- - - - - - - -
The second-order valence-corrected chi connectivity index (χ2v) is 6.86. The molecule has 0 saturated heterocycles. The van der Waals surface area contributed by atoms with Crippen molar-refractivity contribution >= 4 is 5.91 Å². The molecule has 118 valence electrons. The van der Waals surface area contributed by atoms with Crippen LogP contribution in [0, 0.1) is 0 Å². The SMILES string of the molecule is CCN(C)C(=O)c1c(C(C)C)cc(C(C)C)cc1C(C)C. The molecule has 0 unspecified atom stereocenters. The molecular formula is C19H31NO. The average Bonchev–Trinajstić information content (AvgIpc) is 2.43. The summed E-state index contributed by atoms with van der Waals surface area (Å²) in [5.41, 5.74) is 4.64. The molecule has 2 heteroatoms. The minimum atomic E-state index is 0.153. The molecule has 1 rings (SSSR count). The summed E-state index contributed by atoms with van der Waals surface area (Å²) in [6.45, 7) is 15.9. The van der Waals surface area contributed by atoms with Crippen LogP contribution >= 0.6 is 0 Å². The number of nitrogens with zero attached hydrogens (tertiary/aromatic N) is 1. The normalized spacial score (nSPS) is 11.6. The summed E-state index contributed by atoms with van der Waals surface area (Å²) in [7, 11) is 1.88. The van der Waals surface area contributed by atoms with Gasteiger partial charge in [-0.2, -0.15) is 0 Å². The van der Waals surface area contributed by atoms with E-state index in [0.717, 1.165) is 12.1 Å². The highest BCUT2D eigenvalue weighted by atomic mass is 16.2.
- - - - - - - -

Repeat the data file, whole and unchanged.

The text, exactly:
The second-order valence-corrected chi connectivity index (χ2v) is 6.86. The molecule has 0 saturated heterocycles. The van der Waals surface area contributed by atoms with Crippen molar-refractivity contribution >= 4 is 5.91 Å². The molecule has 118 valence electrons. The van der Waals surface area contributed by atoms with Crippen LogP contribution in [0, 0.1) is 0 Å². The SMILES string of the molecule is CCN(C)C(=O)c1c(C(C)C)cc(C(C)C)cc1C(C)C. The molecule has 0 unspecified atom stereocenters. The molecular formula is C19H31NO. The average Bonchev–Trinajstić information content (AvgIpc) is 2.43. The summed E-state index contributed by atoms with van der Waals surface area (Å²) in [5.41, 5.74) is 4.64. The molecule has 2 heteroatoms. The minimum atomic E-state index is 0.153. The molecule has 1 rings (SSSR count). The summed E-state index contributed by atoms with van der Waals surface area (Å²) in [6.45, 7) is 15.9. The van der Waals surface area contributed by atoms with Crippen LogP contribution >= 0.6 is 0 Å². The number of nitrogens with zero attached hydrogens (tertiary/aromatic N) is 1. The normalized spacial score (nSPS) is 11.6. The summed E-state index contributed by atoms with van der Waals surface area (Å²) in [7, 11) is 1.88. The van der Waals surface area contributed by atoms with Gasteiger partial charge in [-0.2, -0.15) is 0 Å². The van der Waals surface area contributed by atoms with E-state index in [0.717, 1.165) is 12.1 Å². The highest BCUT2D eigenvalue weighted by atomic mass is 16.2.